Game Review: Bugs Must Die Must Try Harder

Bugs Must Die Must Try Harder

by Casey Patterson

I can very much get behind any sentiment regarding bugs and their need to die, especially in the middle of a hot New England Summer, so I'm down for plainly stating that these multi-legged cookout ruiners have got to go.



Enter Bugs Must Die, a twin-stick shooter from the Chinese studio DG Games Workshop. The developers are proud to admit their game is an homage to Konami's Jackal (aka Top Gunner), which was originally released for the arcade and NES in the 80's. At the time of its release, Jackal was able to capitalize on on the newness of home systems being able to provide the rush of hectic arcade-style gaming in the comfort of your living room (and without the need for quarters).


In today's saturated game market, this genre requires some sort of specialized schtick, and Bugs Must Die simply does not have one.


I had a lot of faith going in because the title was dynamic enough to suggest it came with a silly premise and good humor, but the intro failed to hook me even with the retro-anime-callback art style. While it was fun to feel like I was14 and watching Saber Marionette J again, the intro styling was an odd mismatch, given that DG could have utilized the vibrant pixel art style of the actual gameplay and created a more cohesive presentation.



Out the gate, there was a major missed opportunity to channel pulp sci-fi and introduce a silly, over-the-top premise to a sentiment many of use share, but all that was provided were a couple screens saying bugs were indeed coming and needed to die.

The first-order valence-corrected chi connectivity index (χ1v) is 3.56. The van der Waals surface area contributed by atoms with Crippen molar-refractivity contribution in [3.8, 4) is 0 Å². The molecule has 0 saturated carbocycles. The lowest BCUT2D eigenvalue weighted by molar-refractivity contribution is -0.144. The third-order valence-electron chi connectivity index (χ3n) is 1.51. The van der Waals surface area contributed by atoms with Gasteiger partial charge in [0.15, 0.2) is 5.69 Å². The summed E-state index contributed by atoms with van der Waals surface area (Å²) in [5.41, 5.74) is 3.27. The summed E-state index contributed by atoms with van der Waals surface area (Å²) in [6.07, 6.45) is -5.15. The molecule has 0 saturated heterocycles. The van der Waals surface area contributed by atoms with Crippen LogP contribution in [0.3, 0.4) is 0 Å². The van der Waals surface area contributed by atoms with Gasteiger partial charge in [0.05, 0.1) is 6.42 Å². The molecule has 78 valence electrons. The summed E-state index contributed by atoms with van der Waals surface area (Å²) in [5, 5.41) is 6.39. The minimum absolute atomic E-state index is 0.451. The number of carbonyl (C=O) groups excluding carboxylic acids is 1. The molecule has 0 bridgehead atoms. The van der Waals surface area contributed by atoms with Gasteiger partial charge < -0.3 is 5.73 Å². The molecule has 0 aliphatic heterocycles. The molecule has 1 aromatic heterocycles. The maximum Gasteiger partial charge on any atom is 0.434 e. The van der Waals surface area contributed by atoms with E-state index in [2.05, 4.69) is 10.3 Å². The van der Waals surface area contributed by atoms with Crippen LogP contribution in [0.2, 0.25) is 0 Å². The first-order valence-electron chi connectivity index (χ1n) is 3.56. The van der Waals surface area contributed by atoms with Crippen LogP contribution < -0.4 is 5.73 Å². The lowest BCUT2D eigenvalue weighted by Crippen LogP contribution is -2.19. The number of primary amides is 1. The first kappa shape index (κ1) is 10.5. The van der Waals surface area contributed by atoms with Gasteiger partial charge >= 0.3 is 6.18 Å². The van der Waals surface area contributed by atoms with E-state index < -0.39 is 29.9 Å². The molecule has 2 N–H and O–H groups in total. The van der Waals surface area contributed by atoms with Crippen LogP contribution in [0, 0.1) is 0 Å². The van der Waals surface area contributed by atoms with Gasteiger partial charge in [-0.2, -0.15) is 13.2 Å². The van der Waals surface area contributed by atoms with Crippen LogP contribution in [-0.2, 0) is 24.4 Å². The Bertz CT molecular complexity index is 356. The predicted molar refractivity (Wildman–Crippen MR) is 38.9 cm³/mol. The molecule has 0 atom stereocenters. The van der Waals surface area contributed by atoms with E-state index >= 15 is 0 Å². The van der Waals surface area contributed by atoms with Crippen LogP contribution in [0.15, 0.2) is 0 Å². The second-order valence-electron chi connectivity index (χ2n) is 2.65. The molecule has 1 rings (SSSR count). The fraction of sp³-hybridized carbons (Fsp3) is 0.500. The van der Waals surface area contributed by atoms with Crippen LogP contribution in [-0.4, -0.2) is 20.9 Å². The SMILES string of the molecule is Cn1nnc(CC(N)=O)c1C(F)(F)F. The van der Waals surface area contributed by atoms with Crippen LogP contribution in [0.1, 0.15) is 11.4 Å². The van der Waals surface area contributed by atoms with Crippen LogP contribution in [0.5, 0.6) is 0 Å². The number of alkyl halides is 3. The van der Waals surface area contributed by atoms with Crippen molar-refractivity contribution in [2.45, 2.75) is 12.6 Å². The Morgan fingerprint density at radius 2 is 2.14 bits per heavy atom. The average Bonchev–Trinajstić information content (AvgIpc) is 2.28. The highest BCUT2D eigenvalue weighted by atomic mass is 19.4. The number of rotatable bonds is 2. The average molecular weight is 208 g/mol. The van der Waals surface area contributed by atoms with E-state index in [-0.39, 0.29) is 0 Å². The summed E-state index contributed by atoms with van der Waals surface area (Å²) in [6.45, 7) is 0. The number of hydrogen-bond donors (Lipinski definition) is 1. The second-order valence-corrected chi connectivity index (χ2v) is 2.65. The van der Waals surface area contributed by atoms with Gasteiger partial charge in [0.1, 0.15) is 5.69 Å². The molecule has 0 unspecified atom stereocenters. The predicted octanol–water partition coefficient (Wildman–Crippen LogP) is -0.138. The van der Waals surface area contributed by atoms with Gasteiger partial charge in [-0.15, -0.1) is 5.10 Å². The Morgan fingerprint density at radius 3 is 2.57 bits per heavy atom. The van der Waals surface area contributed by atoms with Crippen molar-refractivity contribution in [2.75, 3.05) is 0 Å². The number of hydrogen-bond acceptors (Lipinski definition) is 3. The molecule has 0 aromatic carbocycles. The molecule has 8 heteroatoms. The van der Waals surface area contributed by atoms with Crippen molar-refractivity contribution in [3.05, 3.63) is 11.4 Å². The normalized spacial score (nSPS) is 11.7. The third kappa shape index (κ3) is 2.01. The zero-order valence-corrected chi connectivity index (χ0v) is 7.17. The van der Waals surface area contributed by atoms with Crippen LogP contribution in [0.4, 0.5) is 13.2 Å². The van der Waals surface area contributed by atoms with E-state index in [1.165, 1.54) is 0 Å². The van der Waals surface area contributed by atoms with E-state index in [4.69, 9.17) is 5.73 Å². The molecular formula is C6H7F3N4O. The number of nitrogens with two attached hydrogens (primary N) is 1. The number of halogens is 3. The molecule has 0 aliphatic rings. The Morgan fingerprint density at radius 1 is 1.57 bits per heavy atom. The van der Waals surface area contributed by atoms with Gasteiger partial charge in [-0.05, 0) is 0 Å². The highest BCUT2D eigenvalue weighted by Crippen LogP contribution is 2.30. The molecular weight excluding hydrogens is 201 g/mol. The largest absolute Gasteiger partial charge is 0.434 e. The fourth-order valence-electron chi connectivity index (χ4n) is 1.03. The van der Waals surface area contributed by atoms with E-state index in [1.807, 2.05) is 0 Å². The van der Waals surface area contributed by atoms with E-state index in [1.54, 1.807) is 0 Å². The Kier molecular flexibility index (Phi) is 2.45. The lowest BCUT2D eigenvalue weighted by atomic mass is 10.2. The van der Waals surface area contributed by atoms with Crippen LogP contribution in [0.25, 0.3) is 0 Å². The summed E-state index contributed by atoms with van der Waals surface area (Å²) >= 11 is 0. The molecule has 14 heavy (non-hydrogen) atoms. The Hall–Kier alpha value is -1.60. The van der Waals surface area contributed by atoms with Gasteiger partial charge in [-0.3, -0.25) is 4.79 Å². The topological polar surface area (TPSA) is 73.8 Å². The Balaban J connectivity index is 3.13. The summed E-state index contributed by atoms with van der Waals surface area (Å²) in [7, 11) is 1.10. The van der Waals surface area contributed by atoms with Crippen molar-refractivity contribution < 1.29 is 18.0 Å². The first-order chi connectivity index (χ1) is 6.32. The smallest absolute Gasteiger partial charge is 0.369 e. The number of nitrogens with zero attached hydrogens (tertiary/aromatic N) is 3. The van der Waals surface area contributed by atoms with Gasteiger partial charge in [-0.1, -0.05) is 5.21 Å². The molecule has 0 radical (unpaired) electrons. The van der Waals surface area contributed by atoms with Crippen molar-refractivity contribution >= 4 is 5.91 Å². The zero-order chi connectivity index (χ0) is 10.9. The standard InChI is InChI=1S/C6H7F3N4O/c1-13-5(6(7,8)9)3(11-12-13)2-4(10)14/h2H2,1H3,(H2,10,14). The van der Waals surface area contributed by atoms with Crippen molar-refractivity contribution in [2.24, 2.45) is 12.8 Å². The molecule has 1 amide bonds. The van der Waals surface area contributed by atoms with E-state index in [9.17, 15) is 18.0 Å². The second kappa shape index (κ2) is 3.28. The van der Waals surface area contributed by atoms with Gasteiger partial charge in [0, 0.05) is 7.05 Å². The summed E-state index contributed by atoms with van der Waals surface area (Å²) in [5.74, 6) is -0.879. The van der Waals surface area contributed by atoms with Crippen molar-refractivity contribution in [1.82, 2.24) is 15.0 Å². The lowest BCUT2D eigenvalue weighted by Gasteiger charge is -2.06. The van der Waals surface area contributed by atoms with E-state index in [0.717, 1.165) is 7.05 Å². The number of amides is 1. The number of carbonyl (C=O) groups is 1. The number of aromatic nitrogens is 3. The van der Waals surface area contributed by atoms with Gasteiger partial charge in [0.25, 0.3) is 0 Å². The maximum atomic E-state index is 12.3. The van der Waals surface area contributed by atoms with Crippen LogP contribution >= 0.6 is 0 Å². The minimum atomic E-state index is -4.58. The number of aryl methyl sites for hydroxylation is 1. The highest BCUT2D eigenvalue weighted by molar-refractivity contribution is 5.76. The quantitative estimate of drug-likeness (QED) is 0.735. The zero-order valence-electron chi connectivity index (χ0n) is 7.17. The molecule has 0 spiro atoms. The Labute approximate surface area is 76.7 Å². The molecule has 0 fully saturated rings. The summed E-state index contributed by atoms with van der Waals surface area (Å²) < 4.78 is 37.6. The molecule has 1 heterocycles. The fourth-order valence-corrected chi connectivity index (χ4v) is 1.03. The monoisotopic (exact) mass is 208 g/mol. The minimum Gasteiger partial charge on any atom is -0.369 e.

Gameplay is straightforward enough. Bugs Must Die boasts smooth, ready-to-use controller support (even though Steam warns you that it doesn't). The game doesn't try to pretend it's your first twin-stick, and instead of easing you in with clunky tutorial baby steps it dumps a full set of tools on you from the word go.


The mechanics are intuitive, and you'll find yourself switching between weapon and ammo types comfortably before the first 60 seconds pass. To counter the ease of the controls, the game also starts at an Intermediate-ish difficulty and ramps up from there. As a result, the level design will have you trying time and time again as you think, “No wait I think I got it this time.”


The smart handling of the difficulty curve and the punch of the colors are the game's highlights, but neither of these elements really contends with more stellar standouts in the genre.



The colors pop but they are literally pale in comparison to the graphics of Geometry Wars, and the difficulty curve isn't quite as engrossing as what you'll find in Neurovoider. This is also a genre that hinges on good sound design, given that you are constantly firing and thus hearing the sounds of your weapons and your dying foes multiple times per second. Unfortunately Bugs Must Die fails to deliver satisfying sound effects, the music will have you shutting the game down long before you're sick of the gameplay.


If twin-sticks are your jam, Bugs Must Die doesn't do anything revolutionary, but it doesn't do anything wrong either. For gamers looking to relive the rush of playing Jackal for the first time, you can do worse than this respectful, if not a bit dull, love letter to the genre.


Final Recommendation: 👍 (but kinda ‘meh’ about it)

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